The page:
This year marked my 30th writing this column.
The column runs in 150 papers around the country and in Canada. For the most part they can be described as trade publications, or as a smaller weekly or daily papers.
It is impressive to me how many of these publications continue to remain in business when their larger metropolitan counterparts are falling victim to the Internet and 24-hour television and radio news stations.
The obvious reason that the smaller weeklies and dailies weather the storm is that they cover the local news that no one else covers. As is the case in trade publications, that cover a specific topic such as rodeo, horses, farming, feedlots, ranching, stock dogs, purebred anything, regional agriculture, rural living and western style or fashion.
However, in my 30 years of working with these publications, I would say the factor that most affects their success is the editor/publisher’s “love” of the newspaper business. I could use the word dedication, commitment, tenacity or endurance, especially were I able to print them alongside a rogue’s gallery of portraits showing these ink-stained, sleeves-rolled-up, scuffed shoes, stacked desk, tie loose, harried, phone-in-hand, always-behind, captains of their trawler on the high seas of deadline. It really matters to them that their publication is good in content, quality and accuracy.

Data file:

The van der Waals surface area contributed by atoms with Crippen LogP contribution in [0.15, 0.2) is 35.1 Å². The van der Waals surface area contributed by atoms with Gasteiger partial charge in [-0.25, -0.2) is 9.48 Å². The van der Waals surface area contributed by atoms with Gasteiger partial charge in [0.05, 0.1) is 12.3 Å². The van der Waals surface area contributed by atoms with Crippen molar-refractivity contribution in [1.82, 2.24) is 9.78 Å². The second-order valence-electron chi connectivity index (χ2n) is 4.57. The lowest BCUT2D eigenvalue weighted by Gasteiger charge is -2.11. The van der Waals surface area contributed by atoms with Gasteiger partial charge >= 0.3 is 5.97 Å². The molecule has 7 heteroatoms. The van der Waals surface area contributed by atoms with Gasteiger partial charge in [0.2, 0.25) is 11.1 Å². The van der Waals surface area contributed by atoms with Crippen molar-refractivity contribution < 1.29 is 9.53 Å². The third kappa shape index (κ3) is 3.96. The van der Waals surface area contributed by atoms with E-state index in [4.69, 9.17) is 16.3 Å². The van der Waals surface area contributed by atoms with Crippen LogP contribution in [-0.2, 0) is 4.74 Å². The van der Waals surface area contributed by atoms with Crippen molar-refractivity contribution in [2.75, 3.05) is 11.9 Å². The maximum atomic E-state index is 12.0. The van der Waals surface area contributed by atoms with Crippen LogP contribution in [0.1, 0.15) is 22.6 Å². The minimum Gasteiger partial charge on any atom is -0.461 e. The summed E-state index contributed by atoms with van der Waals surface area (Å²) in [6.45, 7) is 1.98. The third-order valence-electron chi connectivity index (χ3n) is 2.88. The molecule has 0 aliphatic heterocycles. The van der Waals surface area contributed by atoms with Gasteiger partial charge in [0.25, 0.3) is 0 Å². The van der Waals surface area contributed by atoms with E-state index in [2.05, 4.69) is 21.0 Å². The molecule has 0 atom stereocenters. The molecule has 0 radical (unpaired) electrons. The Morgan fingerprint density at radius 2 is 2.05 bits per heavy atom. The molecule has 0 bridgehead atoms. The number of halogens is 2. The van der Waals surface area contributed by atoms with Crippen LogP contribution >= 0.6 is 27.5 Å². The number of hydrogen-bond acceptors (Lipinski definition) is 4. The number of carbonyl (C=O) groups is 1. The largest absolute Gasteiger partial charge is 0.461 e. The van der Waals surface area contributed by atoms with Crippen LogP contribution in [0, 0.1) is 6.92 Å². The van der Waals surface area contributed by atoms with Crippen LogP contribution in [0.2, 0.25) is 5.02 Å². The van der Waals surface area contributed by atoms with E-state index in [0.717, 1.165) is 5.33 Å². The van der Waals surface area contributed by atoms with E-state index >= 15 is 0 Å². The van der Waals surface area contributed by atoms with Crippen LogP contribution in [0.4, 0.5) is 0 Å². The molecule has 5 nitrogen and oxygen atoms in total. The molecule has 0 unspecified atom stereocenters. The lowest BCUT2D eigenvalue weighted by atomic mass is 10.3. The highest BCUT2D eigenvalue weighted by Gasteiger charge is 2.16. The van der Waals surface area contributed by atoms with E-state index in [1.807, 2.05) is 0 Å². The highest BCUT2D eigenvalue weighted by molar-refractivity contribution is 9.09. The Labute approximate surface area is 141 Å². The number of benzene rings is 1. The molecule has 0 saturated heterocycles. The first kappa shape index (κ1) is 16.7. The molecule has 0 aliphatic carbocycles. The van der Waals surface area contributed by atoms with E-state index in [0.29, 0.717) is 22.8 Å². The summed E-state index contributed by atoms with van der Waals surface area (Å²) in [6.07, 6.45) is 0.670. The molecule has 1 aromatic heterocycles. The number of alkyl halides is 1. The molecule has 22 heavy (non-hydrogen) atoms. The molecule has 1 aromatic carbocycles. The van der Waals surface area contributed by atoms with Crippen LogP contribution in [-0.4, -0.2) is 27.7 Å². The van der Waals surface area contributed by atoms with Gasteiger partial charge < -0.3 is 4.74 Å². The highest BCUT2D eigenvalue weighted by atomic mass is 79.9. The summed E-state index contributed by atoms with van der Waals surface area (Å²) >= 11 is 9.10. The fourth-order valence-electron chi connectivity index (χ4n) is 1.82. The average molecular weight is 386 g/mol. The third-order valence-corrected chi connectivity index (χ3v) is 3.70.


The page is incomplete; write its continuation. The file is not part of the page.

They routinely seem to be penny pinchers. Thrifty, often suspicious of columnists and cartoonists who seem to place a higher value on their own work than the publisher does.
“Come on,” I say. “I just want to raise it a dollar a week. Postage has gone up again, pencils cost more, my children are in rags, my wife is pregnant, my horse is lame, my dog got run over…”
“That’s over $50 a year, son!” says the editor. “That would feed a dozen photographers for three days, two reporters for a week or pay for one ad salesman’s lunch with a customer! Besides, you’ve been sending your columns by e-mail for three years. I was actually going to deduct the cost of postage and handling from your fee … sort of spread the wealth, so to speak.”
Most editor/publishers I have known have a toughness for negotiation, be it words or wages. I think that comes because they are fiercely possessive of each and every issue that carries their name. Who knows, they think, it might be read on the desk of the Oval Office. Or quoted on Bill O’Reilly, or on the bottom of a bird cage on the space shuttle appropriately opened to my column and placed directly under the parakeet.
My thanks to all those hard-working, deadline-driven, dedicated true believers in the printed word, who keep us honest and informed. I’m proud to be in your bird cage.